The Appeals Court decision was the right one
If you can't satisfactorily explain what the law is, and how the person violated it; then any solution applied to the problem will be useless, they'll just keep breaking the law.

I worked in Quality Analysis for over 2 decades; multiple, external reviews are way more accurate and relevant than anything done in-house. And every business or organization that self-evaluates is going to bias their results in favor of themselves. So it doesn't matter if the Intoxiliser manufacturer says they tested their algorithm, justice demands that the algorithm be trotted out as the "accuser" of the defendent; along with copies of when the device was last tested, what the test results were, and what the expected range of drift of results is for the difference in time and usage. And that still doesn't answer the question of whether the device was used properly or not.

I'd hate like hell to be 0.1 under the legal limit and be convicted of being over. Just as I'd hate to pay $10,000 for a level that was erroneously calculated when I should only have paid $500 instead.
Posted by Dr_Zinj (727 comments )
Link Flag
It won't help
First, the expense associated with reviewing the code will be pretty high.

Second, once it's done and any flaws sorted out, no one will be able to challenge the source code in court again.

This will turn to CMI's advantage and serve as a major selling point. I'm surprised CMI hasn't jumped at the chance to have their code independently reviewed for free.
Posted by Jack K1 (410 comments )
Reply Link Flag
Hardly
I can't think of any company that would want to go through this. If the DUI driver actually gets the code (unlikely - charges will be dropped) then he can hire an "expert" to arrive at whatever conclusion the DUI driver wants. Then the software manufacturer will need to hire its own experts. If they don't win the whole product is out and gone.

This would be great for CMI, but ONLY if their code is perfect and can't possibly be challenged for some minutiae. How likely is that? No proprietary source company wants its code looked at and argued over in trial. Bad, bad for business.

I really can't decide with whom to sympathize with in this case.
Posted by sanenazok (3449 comments )
Link Flag
What?
The reason they don't want the code examined is 2 fold. First, these machines are temperature sensitive as the requirements to convert alcohol on the breath to a gas and using a gas chromatograph column, the volume is compared to the percentage of "air". Software is not always the problem! Inconsistencies in the testing area can have a broader affect. Second, the software cannot make up for inconsistencies in the testing environment.

If CMI is wrong and the case is dismissed, boom! All convicted cases using the machine will be subject to reversal or dismissal. They had better be right on with their software.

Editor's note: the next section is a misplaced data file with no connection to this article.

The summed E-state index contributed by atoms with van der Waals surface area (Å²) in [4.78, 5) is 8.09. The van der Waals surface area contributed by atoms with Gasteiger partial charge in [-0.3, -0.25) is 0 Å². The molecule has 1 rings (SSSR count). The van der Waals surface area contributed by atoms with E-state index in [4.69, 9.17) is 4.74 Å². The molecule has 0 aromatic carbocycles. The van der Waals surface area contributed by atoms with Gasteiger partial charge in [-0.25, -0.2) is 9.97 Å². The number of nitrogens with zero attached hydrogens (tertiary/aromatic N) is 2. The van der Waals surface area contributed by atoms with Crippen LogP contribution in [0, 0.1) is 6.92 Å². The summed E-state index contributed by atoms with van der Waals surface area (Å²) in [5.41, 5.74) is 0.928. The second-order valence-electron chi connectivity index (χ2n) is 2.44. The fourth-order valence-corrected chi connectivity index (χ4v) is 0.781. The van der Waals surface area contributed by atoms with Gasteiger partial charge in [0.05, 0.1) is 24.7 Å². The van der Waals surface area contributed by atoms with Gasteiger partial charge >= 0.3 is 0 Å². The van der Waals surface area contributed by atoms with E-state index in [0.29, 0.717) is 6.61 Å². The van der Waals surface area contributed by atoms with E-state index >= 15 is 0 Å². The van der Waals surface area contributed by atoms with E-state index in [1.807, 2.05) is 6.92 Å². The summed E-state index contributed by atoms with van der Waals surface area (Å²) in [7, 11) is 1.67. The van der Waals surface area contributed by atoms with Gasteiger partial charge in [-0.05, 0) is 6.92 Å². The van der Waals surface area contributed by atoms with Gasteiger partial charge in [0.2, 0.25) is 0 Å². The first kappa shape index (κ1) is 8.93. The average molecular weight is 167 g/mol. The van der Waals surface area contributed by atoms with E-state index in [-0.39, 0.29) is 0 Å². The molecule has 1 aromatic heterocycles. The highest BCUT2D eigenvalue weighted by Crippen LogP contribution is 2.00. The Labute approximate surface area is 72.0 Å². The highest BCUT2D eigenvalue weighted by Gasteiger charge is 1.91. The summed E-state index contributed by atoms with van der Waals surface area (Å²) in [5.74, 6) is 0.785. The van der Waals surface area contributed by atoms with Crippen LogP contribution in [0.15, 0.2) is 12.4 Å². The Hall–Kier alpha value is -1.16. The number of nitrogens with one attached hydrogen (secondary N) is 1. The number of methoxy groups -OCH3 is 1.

Posted by Drpixelphd2 (172 comments )
Link Flag
It won't help says who
Software bugs are like lice, where there is one there is bound to be more. It is impossible to prove that a piece of code will not fail. If the errors inthecode are discovered it will always be suspect and continuously subject to scrutiny.
Read a software warranty. Typically it is warranted for nothing, Nada, squat Sweet Fanny Adams, not a groat, not for any particular purpose etc etc etc. If a piece of software ruins a user and sends all his children into slavery he might just get the price of the media (if any back) Other than that its Caveat Emptor.
Posted by geezzerr11 (20 comments )
Link Flag
Needs a better way
My brother is one of those people that can drink one beer and get giddy and slurred. By law he is not technically drunk but I would fear for my life if he were driving. (He doesn't drive like this)
My uncle on the other hand can drink a 12 pack or a bottle of wine and you wouldn't know by appearances that he had any. I mean he will drink it up (again not driving) and be able to do any task at his home without any kind of problems.
Posted by Sparky650 (50 comments )
Reply Link Flag
DUI's too serious of an offense not to disclose it
I was arrested for DUI in the late 1990's. At the time I had not consumed any alcohol in over 3 weeks, not one drop. I passed all legitimate field sobriety tests. When given a breathalyzer at the police station I blew a 0.00, when tested again I blew another 0.00. I was taken out of the room where the breathalyzer machine was located for about 10 minutes, then brought back and blew again, this time the results were 0.18. I immediately protested and request to be taken to a hospital so that a blood test can be performed. They asked if I had $140 to pay for it and I informed them I did, that it was in my wallet which was in their posession. They said someone would take me but instead put me in a cell and kept me there until morning when they allowed me to make a telephone call. I beat this DUI in court on a technicality, the officer failed to put in his report that I was read my miranda rights. However if not for this failure on the officers part I would have lost my license, faced severley increased insurance premiums, and likely paid thousands of dollars to the state. This police jurisdiction became the center of local media attention about one year later for issuing DUI's to those who were not intoxicated. As rare as this may be, it can happen and I know police officers who told me they can make the Breathalyzer "read anything we want it to read."

I also believe you should adopt a Zero tolerance for drunk drivers so that the technicalities are not such an issue. If you have been drinking at all then you cannot drive, period. But the burden of proof should be high and verifiable.
Posted by axekick (30 comments )
Reply Link Flag
 

Join the conversation

Add your comment

The posting of advertisements, profanity, or personal attacks is prohibited. Click here to review our Terms of Use.

What's Hot

Discussions

Shared

RSS Feeds

Add headlines from CNET News to your homepage or feedreader.